Women Gain 158,000 Jobs in June and Unemployment Rate Drops, But…

Overall, the story that came out of today’s jobs report from the Bureau of Labor Statistics is a positive one. The economy added 288,000 jobs in June and 158,000 of those jobs (54.9 percent) went to women. Read more »


Women's Employment Update: Women’s job growth continues with 86,000 new jobs, but public sector job losses undercut gains

This month’s job numbers from the Bureau of Labor Statistics included a notable first: for the first time since December 2007, there are more jobs than at the start of the recession. Although this represents progress, it is important to note that in order for the economy to have enough jobs for all the new people joining the labor force each month, it would take another 4 years of adding 217,000 jobs each month.

In May, women’s gains accounted for 40 percent of job growth, with 86,000 of the 217,000 new jobs since April. However, look a little closer and the picture is less rosy.

What stood out to me right away were women’s losses in public sector jobs. Although public sector employment overall increased by 1,000 this month, the gains were all in men’s jobs. Women lost 8,000 public sector jobs in May and since the recovery began in June 2009, women’s public sector job losses have wiped out 13.0 percent of their private sector gains. Men’s public sector job losses have wiped out 5.6 percent of their private sector gains. Government cuts resulting in public sector job losses have slowed the recovery, and this is especially true for women. Read more »

Women’s Employment Update: Women gain 166,000 jobs in April, but a disproportionate share of jobs are in low-wage sectors

Most of the early headlines reporting on today’s jobs numbers from the Bureau of Labor Statistics celebrated the “surge” in payrolls and the “plummeting” of the unemployment rate. The report does give us some reasons to be optimistic—the economy added 288,000 jobs in April and the overall unemployment rate declined by 0.4 percentage points to 6.3 percent—but a deeper dive into the data shows a more complex picture.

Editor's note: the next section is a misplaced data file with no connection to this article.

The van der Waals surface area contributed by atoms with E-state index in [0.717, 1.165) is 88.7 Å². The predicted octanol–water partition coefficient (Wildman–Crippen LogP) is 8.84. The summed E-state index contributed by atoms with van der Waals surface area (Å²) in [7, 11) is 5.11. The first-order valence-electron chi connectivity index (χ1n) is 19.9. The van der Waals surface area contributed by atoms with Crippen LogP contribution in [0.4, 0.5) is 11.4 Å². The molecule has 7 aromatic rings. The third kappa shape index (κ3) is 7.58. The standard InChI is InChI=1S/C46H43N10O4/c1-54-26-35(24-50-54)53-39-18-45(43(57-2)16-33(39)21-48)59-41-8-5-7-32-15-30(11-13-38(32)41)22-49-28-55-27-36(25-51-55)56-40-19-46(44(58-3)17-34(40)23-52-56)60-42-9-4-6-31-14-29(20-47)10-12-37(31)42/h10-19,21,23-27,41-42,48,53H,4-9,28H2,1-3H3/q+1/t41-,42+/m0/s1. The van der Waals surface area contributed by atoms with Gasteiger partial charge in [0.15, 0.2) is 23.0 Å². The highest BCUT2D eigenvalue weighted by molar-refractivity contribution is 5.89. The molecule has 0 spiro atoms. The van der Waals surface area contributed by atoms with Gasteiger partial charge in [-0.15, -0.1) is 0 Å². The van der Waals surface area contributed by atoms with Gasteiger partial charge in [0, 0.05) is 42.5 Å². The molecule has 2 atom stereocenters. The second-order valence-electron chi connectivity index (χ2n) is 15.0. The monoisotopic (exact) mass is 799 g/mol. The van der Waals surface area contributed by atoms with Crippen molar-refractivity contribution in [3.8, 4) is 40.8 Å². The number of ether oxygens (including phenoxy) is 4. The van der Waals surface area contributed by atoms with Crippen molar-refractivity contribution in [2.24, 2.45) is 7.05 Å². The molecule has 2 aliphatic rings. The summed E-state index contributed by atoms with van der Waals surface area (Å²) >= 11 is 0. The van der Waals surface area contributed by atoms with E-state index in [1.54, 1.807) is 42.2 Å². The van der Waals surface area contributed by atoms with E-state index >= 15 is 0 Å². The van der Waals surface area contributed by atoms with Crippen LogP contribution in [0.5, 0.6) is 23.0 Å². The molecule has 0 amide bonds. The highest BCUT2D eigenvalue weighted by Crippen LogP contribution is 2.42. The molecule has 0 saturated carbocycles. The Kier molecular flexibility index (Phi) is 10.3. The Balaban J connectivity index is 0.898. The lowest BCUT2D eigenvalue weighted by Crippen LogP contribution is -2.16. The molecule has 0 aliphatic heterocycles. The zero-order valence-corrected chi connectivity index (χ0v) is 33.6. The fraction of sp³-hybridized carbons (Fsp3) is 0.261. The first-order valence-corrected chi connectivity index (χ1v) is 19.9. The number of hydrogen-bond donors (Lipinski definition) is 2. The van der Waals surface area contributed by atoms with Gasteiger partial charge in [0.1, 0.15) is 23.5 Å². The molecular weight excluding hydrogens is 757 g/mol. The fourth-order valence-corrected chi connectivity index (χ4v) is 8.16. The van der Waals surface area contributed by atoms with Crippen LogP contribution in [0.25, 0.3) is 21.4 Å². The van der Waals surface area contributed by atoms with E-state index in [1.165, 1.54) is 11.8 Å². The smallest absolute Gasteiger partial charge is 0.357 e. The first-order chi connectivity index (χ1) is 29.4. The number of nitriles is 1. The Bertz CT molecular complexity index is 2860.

April job gains were disproportionately low-wage for women:

  • Women gained 166,000 of the 288,000 jobs added in April, while men gained 122,000 jobs.
  • Women’s gains – but not men’s – were disproportionately in low-wage sectors (specifically, retail and leisure & hospitality).  These industries accounted for more than three in every ten jobs women gained (31 percent) but only one in every ten jobs that men gained (10 percent).
  • Women accounted for 81 percent of the 63,000 jobs added in the retail and leisure & hospitality sectors.

Low-Wage Jobs, High-Cost Child Care, and Stay-at-Home Moms

The percentage of mothers who stayed at home increased from a low of 23 percent in 1999 to 29 percent in 2012, according to a new study by the Pew Research Center [PDF]. This represents a turn-around from the trend in previous decades, when the percentage of mothers who stayed at home steadily declined from 47 percent in 1970.

There are many possible explanations for the recent increase in the number of mothers staying at home—but economic factors clearly play a major part.

Women deciding to enter today’s labor force face daunting prospects—unemployment rates remain well above pre-recession levels and jobs are hard to come by. In fact, Pew reports that the share of women who stay home with their children because they cannot find a job has risen by five percentage points since 2000. And when jobs can be found, they are very low-wage. NWLC analysis shows that over one-third of women’s job gains [PDF] since 2009 have been in the 10 largest low-wage occupations, which typically pay $10.10 or less per hour.  Read more »

Women's Employment Update: Despite job gains, women's unemployment rate increased and long-term unemployment remains high

March’s jobs report from the Bureau of Labor Statistics was showed stronger job growth than the previous two months. The economy added 192,000 jobs in March and over half of those jobs (99,000) were gained by women. But as we’ve seen during the recovery overall, the jobs added were disproportionately in low-wage sectors. Not only that, but women’s unemployment rate ticked up last month to 6.2 percent from 5.9 percent in February and the share of unemployed adult women who have been searching for a job for six months or more remained historically high at nearly four in ten. Here are some more key indicators about the state of women and the economy in March: Read more »